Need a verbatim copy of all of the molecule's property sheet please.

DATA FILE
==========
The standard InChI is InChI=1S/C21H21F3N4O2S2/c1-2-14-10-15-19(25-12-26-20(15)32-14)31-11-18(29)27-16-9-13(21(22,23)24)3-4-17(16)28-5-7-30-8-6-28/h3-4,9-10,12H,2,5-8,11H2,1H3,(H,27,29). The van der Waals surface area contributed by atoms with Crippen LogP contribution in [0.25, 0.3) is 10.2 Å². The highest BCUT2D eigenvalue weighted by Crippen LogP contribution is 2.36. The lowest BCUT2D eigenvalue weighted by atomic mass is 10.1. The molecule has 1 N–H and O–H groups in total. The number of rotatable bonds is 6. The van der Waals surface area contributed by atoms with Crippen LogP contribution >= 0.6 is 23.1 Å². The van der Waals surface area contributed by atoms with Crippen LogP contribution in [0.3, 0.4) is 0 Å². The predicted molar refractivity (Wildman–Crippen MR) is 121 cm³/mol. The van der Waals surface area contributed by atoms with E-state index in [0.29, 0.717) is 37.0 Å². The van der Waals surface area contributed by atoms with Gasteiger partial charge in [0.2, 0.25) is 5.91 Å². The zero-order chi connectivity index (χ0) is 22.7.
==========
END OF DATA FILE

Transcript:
The standard InChI is InChI=1S/C21H21F3N4O2S2/c1-2-14-10-15-19(25-12-26-20(15)32-14)31-11-18(29)27-16-9-13(21(22,23)24)3-4-17(16)28-5-7-30-8-6-28/h3-4,9-10,12H,2,5-8,11H2,1H3,(H,27,29). The van der Waals surface area contributed by atoms with Crippen LogP contribution in [0.25, 0.3) is 10.2 Å². The highest BCUT2D eigenvalue weighted by Crippen LogP contribution is 2.36. The lowest BCUT2D eigenvalue weighted by atomic mass is 10.1. The molecule has 1 N–H and O–H groups in total. The number of rotatable bonds is 6. The van der Waals surface area contributed by atoms with Crippen LogP contribution >= 0.6 is 23.1 Å². The van der Waals surface area contributed by atoms with Crippen LogP contribution in [0.3, 0.4) is 0 Å². The predicted molar refractivity (Wildman–Crippen MR) is 121 cm³/mol. The van der Waals surface area contributed by atoms with E-state index in [0.29, 0.717) is 37.0 Å². The van der Waals surface area contributed by atoms with Gasteiger partial charge in [0.2, 0.25) is 5.91 Å². The zero-order chi connectivity index (χ0) is 22.7.